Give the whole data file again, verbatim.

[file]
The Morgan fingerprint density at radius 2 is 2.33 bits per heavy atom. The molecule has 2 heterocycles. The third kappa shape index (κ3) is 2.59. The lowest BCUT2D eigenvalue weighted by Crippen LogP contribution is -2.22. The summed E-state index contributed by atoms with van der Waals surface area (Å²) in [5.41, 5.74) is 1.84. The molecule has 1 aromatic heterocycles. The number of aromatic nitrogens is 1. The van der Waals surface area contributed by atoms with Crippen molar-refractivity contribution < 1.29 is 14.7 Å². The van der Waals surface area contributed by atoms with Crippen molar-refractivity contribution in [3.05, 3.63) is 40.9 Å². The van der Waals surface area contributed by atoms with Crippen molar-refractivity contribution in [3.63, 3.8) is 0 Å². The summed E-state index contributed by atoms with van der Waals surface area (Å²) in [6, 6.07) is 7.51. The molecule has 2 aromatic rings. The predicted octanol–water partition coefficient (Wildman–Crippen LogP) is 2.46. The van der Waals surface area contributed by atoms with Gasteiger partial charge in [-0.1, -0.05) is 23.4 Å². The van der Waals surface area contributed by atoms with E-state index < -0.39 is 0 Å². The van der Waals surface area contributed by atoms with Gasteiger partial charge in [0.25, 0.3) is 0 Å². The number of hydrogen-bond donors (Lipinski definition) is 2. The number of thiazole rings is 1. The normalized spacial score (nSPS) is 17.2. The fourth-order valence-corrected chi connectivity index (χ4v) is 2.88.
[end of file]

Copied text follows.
The Morgan fingerprint density at radius 2 is 2.33 bits per heavy atom. The molecule has 2 heterocycles. The third kappa shape index (κ3) is 2.59. The lowest BCUT2D eigenvalue weighted by Crippen LogP contribution is -2.22. The summed E-state index contributed by atoms with van der Waals surface area (Å²) in [5.41, 5.74) is 1.84. The molecule has 1 aromatic heterocycles. The number of aromatic nitrogens is 1. The van der Waals surface area contributed by atoms with Crippen molar-refractivity contribution < 1.29 is 14.7 Å². The van der Waals surface area contributed by atoms with Crippen molar-refractivity contribution in [3.05, 3.63) is 40.9 Å². The van der Waals surface area contributed by atoms with Crippen molar-refractivity contribution in [3.63, 3.8) is 0 Å². The summed E-state index contributed by atoms with van der Waals surface area (Å²) in [6, 6.07) is 7.51. The molecule has 2 aromatic rings. The predicted octanol–water partition coefficient (Wildman–Crippen LogP) is 2.46. The van der Waals surface area contributed by atoms with Gasteiger partial charge in [-0.1, -0.05) is 23.4 Å². The van der Waals surface area contributed by atoms with E-state index < -0.39 is 0 Å². The van der Waals surface area contributed by atoms with Gasteiger partial charge in [0.25, 0.3) is 0 Å². The number of hydrogen-bond donors (Lipinski definition) is 2. The number of thiazole rings is 1. The normalized spacial score (nSPS) is 17.2. The fourth-order valence-corrected chi connectivity index (χ4v) is 2.88.